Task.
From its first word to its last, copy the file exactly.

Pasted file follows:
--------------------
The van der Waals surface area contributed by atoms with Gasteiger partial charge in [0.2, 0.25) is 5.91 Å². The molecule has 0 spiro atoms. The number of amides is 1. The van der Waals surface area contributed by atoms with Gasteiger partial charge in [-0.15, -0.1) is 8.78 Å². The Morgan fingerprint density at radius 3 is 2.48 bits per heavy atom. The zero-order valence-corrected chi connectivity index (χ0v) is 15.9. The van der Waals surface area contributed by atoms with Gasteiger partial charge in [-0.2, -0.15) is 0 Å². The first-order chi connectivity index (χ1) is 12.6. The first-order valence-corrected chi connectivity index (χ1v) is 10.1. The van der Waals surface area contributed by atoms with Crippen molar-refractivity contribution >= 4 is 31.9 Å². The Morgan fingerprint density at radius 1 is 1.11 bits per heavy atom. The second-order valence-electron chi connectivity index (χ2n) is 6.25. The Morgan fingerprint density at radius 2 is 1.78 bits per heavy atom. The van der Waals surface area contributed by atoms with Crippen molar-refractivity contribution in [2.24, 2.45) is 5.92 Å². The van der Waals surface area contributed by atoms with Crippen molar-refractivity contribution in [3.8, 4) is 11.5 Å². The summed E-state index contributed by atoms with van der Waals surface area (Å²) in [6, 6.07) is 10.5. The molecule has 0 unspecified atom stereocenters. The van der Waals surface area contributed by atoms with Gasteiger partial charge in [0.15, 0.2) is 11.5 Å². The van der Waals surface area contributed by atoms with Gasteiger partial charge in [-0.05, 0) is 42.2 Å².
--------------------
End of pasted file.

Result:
The van der Waals surface area contributed by atoms with Gasteiger partial charge in [0.2, 0.25) is 5.91 Å². The molecule has 0 spiro atoms. The number of amides is 1. The van der Waals surface area contributed by atoms with Gasteiger partial charge in [-0.15, -0.1) is 8.78 Å². The Morgan fingerprint density at radius 3 is 2.48 bits per heavy atom. The zero-order valence-corrected chi connectivity index (χ0v) is 15.9. The van der Waals surface area contributed by atoms with Gasteiger partial charge in [-0.2, -0.15) is 0 Å². The first-order chi connectivity index (χ1) is 12.6. The first-order valence-corrected chi connectivity index (χ1v) is 10.1. The van der Waals surface area contributed by atoms with Crippen molar-refractivity contribution >= 4 is 31.9 Å². The Morgan fingerprint density at radius 1 is 1.11 bits per heavy atom. The second-order valence-electron chi connectivity index (χ2n) is 6.25. The Morgan fingerprint density at radius 2 is 1.78 bits per heavy atom. The van der Waals surface area contributed by atoms with Crippen molar-refractivity contribution in [2.24, 2.45) is 5.92 Å². The van der Waals surface area contributed by atoms with Crippen molar-refractivity contribution in [3.8, 4) is 11.5 Å². The summed E-state index contributed by atoms with van der Waals surface area (Å²) in [6, 6.07) is 10.5. The molecule has 0 unspecified atom stereocenters. The van der Waals surface area contributed by atoms with Gasteiger partial charge in [0.15, 0.2) is 11.5 Å². The van der Waals surface area contributed by atoms with Gasteiger partial charge in [-0.05, 0) is 42.2 Å².